He said, “I do not know.”

Some years later I learned that he always had 2 sermons with him and would wait to see how the Lord would lead before deciding which of them he would preach.

Ed and Esther Morrell first came to Jamaica in 1956, and on that visit stayed with my folks at Rock Cliffe.

L to R: the "Aunties" - Kaye, Helen, Muriel,
the Morrells and my big sisters - Margaret, Barbara (the baby)

Over the next 42 years they made 27 mission trips to Jamaica. On September 14th, 1998, both of them went home to be with the Lord, just 9 days after returning from Jamaica.

L to R back row: Tim (2nd), Lois (1st), Tom (3rd), David (4th)
L to R front row: Joy (5th), Grace (7th), Gloria (8th), Dan (6th)

After suffering a stroke in 1997, Mother’s greatest desire was to visit Jamaica one more time. Despite the protests of their children, Dad made arrangements for her care and they went to Jamaica to spend a few weeks and celebrate their 57th anniversary. As a surprise, Gloria and Tim flew down to spend the last 4 days with them. Mom and Dad left Jamaica on Saturday, Gloria and Tim the following Monday. Dad suffered a heart attack Monday night and on Friday of that week Mother collapsed and was admitted to the same hospital, in an ICU room next to Dad’s. Mother passed away early Monday morning and Dad joined her in Glory 14 hours later.

These 2 churches, rich in our family’s history, are both pastored by Sylvester Green. During the years we lived at Anchovy, Pastor Green was a student at Fairview Baptist Bible College. He along with Lloyd Davis, another Fairview student, stayed with us on weekends to assist my dad in the work at Hillview Baptist Church in Montego Bay.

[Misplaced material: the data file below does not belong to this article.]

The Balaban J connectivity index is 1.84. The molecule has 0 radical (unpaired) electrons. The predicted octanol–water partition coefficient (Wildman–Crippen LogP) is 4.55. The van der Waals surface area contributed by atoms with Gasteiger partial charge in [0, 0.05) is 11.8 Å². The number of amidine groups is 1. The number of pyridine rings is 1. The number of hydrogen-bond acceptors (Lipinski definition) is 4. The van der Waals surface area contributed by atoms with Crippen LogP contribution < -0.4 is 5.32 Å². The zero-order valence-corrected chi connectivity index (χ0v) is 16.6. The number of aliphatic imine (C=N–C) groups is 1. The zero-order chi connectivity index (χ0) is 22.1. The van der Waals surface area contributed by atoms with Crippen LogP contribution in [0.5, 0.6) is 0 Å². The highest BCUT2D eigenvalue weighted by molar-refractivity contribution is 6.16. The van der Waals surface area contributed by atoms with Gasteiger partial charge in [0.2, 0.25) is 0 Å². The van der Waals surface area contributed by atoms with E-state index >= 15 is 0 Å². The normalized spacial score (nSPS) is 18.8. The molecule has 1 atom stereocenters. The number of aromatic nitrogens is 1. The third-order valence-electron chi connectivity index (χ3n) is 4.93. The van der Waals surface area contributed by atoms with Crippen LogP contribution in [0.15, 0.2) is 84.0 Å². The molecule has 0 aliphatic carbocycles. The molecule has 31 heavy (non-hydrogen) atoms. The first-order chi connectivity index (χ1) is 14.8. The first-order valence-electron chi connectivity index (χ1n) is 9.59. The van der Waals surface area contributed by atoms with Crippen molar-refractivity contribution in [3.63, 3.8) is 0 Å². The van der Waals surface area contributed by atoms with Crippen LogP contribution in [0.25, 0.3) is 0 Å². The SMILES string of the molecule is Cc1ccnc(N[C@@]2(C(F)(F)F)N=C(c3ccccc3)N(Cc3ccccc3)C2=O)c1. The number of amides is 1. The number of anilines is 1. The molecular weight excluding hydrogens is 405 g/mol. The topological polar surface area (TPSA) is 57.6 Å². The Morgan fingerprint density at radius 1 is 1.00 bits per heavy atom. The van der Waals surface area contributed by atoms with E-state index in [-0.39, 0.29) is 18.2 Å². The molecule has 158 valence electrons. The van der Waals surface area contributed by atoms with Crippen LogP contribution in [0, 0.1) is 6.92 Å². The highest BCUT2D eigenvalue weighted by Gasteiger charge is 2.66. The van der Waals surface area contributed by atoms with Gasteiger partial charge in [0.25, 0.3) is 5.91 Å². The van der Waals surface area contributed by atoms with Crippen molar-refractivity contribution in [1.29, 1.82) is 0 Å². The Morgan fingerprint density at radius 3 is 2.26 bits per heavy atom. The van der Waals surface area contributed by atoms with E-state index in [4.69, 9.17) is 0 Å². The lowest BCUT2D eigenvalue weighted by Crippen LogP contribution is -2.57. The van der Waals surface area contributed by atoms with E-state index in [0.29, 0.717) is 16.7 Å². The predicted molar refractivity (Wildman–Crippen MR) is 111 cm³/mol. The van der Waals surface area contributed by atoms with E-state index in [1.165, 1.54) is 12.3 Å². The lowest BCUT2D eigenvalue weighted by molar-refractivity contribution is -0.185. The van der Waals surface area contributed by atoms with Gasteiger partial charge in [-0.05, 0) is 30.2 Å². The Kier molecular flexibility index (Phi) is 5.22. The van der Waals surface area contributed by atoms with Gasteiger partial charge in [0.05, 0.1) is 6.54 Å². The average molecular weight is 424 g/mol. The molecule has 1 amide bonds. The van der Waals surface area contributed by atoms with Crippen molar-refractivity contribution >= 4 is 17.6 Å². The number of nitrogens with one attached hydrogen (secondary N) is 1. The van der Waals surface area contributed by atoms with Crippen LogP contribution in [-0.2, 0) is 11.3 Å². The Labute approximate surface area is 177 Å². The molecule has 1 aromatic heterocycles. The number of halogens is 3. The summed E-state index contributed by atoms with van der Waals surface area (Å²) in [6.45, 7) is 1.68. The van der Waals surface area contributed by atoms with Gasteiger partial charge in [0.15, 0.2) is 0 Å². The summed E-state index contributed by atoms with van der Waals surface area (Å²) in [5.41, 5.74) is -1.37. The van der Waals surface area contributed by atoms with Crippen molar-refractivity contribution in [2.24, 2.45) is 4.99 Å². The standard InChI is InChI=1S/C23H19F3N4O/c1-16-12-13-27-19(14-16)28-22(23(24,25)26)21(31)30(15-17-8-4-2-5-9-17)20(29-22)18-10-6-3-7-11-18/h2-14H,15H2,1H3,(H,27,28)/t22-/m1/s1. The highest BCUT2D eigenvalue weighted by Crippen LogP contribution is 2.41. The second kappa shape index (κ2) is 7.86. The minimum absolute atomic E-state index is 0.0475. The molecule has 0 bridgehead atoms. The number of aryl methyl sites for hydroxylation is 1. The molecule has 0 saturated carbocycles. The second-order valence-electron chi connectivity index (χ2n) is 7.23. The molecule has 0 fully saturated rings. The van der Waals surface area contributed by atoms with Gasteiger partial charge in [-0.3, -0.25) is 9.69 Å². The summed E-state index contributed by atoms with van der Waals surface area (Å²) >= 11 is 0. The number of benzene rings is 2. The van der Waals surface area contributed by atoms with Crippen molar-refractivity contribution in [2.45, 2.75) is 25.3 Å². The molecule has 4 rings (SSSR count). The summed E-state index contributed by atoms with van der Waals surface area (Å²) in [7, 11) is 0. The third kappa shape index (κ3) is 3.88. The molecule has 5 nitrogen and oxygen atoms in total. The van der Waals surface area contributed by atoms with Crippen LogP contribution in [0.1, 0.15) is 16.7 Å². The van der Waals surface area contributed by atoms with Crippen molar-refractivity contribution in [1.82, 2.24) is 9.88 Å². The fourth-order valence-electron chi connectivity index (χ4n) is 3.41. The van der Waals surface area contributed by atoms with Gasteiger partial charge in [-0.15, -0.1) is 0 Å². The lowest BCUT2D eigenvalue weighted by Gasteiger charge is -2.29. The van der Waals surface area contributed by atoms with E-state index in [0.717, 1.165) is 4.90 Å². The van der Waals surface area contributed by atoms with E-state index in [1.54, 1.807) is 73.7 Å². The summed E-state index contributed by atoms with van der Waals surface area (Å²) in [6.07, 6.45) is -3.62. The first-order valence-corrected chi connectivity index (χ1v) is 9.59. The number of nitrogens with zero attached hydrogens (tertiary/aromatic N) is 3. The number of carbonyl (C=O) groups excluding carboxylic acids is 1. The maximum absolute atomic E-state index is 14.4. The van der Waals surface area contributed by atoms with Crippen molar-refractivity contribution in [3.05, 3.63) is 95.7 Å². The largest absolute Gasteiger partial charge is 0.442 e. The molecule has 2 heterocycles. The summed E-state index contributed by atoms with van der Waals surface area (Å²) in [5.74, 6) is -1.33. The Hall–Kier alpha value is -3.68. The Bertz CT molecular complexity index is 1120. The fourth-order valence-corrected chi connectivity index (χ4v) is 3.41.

Lloyd later emigrated to the US and while living in Florida founded Trinity Baptist Church, whose members are primarily Caribbean immigrants. Some years ago I had the honor of preaching at a memorial service for Lloyd, to mark the first anniversary of his death from cancer. It meant a great deal to me, when after the service Lloyd’s widow Yvonne, told me that he would have been proud of his “little boy Brian.”

On July 15th I will have the privilege of preaching at Rock Cliffe in the morning and Sellington in the evening. It is a special treat for me to preach in churches that my dad either pastored or built, and is a constant reminder of the heritage both Gloria and I have.


Da Preacha's Pickney said...

I'm so glad to finally know why you like cashews so much. I stood in my own wonderful church this morning wishing I was in church in Jamaica and asking God if it would ever happen and why He has me where I am right now when I long to be somewhere else. And maybe that is the way it will always be. We always long for where we are not, where we are supposed to be, where our hearts are, first heaven, and then an earthly home. Perhaps a good book would be a compilation of Grandpa's memoirs, your memories and those of your siblings, and the grandkids perspective on what we call "heritage".

Mike Mann said...

Hey J Brian,
I feel like I know you better now.
Mike Mann